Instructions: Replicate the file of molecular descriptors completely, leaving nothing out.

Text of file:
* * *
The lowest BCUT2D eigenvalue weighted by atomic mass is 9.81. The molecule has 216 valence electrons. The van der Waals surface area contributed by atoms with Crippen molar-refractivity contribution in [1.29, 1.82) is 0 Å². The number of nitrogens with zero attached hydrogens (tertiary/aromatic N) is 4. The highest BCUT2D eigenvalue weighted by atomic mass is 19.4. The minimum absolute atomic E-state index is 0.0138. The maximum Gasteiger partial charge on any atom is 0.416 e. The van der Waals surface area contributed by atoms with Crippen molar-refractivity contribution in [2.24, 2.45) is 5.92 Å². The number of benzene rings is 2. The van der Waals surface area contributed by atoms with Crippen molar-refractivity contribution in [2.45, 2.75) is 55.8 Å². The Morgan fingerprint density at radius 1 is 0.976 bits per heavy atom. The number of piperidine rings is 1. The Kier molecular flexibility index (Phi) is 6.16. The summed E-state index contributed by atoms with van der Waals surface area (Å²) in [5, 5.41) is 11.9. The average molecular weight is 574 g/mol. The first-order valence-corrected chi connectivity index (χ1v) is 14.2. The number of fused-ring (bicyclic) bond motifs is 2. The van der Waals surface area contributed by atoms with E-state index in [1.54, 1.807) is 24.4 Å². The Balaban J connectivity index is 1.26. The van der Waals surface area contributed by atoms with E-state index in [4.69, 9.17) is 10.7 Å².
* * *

The lowest BCUT2D eigenvalue weighted by atomic mass is 9.81. The molecule has 216 valence electrons. The van der Waals surface area contributed by atoms with Crippen molar-refractivity contribution in [1.29, 1.82) is 0 Å². The number of nitrogens with zero attached hydrogens (tertiary/aromatic N) is 4. The highest BCUT2D eigenvalue weighted by atomic mass is 19.4. The minimum absolute atomic E-state index is 0.0138. The maximum Gasteiger partial charge on any atom is 0.416 e. The van der Waals surface area contributed by atoms with Crippen molar-refractivity contribution in [2.24, 2.45) is 5.92 Å². The number of benzene rings is 2. The van der Waals surface area contributed by atoms with Crippen molar-refractivity contribution in [2.45, 2.75) is 55.8 Å². The Morgan fingerprint density at radius 1 is 0.976 bits per heavy atom. The number of piperidine rings is 1. The Kier molecular flexibility index (Phi) is 6.16. The summed E-state index contributed by atoms with van der Waals surface area (Å²) in [5, 5.41) is 11.9. The average molecular weight is 574 g/mol. The first-order valence-corrected chi connectivity index (χ1v) is 14.2. The number of fused-ring (bicyclic) bond motifs is 2. The van der Waals surface area contributed by atoms with E-state index in [1.54, 1.807) is 24.4 Å². The Balaban J connectivity index is 1.26. The van der Waals surface area contributed by atoms with E-state index in [4.69, 9.17) is 10.7 Å².